LOBONG COOKING SCHOOL, UbudWe loved the day spent with this gorgeous little cooking school in Lobong. Named after the host family compound, you spend the day cooking and socialising in an open air kitchen in a beautiful family home. We learnt so much about the Balinese culture at this cooking school, not just the food. We even visited a local market with a guide, and also had the opportunity to witness a traditional religious offering to the Gods for the food we have cooked. The food itself was awesome and so fresh and vibrant- saute'd tempeh, BBQ'd marinated chicken, sate pork, vegetable salad, rice with sweet potato, tomato sambal. I am getting hungry just reminiscing about it ;)
The class size is small also, with a max of 12. We were lucky enough to be in a class of four, which was a great way to really interact with the hosts and the chef. The boy & I did a cooking class in Chiang Mai along with 23 other people, and it was not all that enjoyable competing with all of those other tourists for help and interaction. This was much more personal and intimate.
This is the Bali most tourists are too scared to try- although, not too many considering the huge crowds this place draws every day for lunch. Bu Oka is famous for one dish- Suckling Pig or 'Babi Guling'. We were game enough to eat in this restaurant complete with the paper plates and roaming stray dogs begging for a feed. This is the kind of meal where a traveller may think "Hmm, there are a lot of people here, but am I going to get sick?", but then upon seeing and tasting the food think, "Meh! Who cares?!"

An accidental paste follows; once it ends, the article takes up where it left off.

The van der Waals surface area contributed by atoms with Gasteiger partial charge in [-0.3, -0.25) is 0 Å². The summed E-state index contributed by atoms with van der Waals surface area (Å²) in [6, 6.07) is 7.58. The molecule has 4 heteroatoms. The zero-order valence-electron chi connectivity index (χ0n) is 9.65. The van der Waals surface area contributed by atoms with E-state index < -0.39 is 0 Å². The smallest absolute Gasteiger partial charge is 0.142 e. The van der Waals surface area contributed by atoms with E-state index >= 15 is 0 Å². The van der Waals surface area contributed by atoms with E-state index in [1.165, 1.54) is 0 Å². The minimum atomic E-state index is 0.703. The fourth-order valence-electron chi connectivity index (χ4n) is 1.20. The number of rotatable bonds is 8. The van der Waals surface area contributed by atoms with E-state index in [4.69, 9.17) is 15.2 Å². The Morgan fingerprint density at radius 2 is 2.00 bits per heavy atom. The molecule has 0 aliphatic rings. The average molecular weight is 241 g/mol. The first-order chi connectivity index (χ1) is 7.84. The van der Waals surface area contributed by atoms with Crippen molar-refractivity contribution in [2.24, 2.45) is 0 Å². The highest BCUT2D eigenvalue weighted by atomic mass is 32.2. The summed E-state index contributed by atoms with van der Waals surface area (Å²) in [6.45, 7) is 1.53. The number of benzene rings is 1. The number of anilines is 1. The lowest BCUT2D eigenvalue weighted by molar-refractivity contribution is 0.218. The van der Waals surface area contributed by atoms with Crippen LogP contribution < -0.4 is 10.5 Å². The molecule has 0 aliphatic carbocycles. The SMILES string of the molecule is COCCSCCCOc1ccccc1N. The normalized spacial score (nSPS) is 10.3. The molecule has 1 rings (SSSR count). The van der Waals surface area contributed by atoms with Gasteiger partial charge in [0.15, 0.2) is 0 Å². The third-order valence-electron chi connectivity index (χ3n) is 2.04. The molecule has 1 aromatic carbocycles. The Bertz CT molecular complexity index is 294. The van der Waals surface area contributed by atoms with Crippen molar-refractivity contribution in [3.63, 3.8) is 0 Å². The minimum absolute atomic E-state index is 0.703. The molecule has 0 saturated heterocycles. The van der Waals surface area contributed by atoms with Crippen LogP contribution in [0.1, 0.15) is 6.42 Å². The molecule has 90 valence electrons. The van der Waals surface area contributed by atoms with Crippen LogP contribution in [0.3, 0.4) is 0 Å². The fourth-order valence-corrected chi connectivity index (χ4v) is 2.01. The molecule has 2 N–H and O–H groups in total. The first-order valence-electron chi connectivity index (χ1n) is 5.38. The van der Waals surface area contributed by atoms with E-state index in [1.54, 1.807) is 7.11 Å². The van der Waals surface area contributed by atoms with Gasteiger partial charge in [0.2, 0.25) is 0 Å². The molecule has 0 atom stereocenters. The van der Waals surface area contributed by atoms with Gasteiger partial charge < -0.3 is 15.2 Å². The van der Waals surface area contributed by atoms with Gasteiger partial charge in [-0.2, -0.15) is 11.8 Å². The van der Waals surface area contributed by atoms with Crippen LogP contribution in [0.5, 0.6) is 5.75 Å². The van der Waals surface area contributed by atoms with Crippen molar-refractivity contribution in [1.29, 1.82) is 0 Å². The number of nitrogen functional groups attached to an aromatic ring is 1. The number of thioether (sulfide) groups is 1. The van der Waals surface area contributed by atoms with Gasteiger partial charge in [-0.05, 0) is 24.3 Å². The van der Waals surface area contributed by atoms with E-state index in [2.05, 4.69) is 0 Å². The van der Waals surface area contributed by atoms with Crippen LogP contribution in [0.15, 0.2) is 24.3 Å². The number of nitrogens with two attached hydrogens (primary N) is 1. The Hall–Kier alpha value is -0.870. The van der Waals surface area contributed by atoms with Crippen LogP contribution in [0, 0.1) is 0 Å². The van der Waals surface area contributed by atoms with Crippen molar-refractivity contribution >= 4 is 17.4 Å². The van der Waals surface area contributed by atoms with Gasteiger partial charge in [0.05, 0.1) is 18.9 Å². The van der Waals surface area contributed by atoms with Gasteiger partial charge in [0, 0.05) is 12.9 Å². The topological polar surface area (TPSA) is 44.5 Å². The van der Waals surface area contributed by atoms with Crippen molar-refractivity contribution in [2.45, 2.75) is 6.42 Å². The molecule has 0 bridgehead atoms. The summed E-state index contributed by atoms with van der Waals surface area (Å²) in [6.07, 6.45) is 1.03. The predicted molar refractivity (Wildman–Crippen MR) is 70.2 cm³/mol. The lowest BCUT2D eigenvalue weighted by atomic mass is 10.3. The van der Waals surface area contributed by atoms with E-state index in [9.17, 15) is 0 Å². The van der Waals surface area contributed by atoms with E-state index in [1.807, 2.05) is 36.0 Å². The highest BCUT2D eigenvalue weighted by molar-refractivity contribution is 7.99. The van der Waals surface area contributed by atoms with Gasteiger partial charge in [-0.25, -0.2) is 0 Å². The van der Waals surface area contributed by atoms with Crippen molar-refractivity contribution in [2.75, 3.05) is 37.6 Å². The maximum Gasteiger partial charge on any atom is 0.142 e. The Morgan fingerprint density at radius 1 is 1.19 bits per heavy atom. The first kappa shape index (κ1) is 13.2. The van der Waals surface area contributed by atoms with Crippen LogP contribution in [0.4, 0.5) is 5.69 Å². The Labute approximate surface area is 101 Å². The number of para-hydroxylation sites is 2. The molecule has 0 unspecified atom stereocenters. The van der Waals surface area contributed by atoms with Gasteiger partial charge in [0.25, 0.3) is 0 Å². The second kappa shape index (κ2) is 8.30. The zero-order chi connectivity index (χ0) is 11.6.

The Balinese style of Babi Guling involves roasting a whole pig with spices over a fire for about 4-6 hours. The end product? Soft, tender, melt in the mouth meat with a crackly, spicy crust. It is served 'easy up' (dumped on a plate with a side of rice), but tastes sooooo good.
And... we didn't get sick!
So, as you can see my adventures in Bali were filled with amazing foods. I should probably mention that I did do things other than eat and drink- such as snorkelling, lots of shopping, white water rafting and elephant riding, as well as many hours spent lying by the pool reading my book and trying (unsuccessfully) to get a tan!
I did also want to add to this post my personal views on Bali following some of the recent 'scandals' that have taken place there. I have heard a lot of people saying they would never go there after what has gone on. I spent a month in Vietnam and Thailand last year, and like in those places, I never once felt unsafe in Bali. Yes, it is very different to Australia. Yes, you will be hassled as you walk down the street. Yes, the laws are different. Yes, the police are known for being corrupt. BUT, why do you go on holiday to somewhere if you do not expect it to be different? If you are looking for a cosy, Australian holiday- go to QLD! Asia is a different country, we need to understand that and follow their rules, cultures and customs. There are way too many people who use Bali as a schoolies style stomping ground, and it is the Balinese people that suffer when these people are caught and reprimanded according the law of the country they ARE IN!!!
We stayed away from Kuta and Legian for the majority of our trip, apart from a few quick shopping trips. In Seminyak, we felt safe and secure and met some really lovely people. In Ubud, we felt even more safe and comfortable as its a beautiful country/rural town with some of the most helpful and friendly locals. I did not go 'clubbing' or got drunk in the clubs, or put myself into any kind of situation where i could be in danger or where I could accused of doing something wrong.
My advice would be to do your research before you go there (or to any part of Asia). My best friend was my Lonely Planet on all of my Asian adventures, so I was well aware of the laws, the dangers, the annoyances and the risks. And by following the advice of seasoned travellers, I managed to stay out of trouble and have a wonderful trip in a lovely (if commercialized) slice of Asian paradise that is only a frogs leap away from Australia.
Until next time...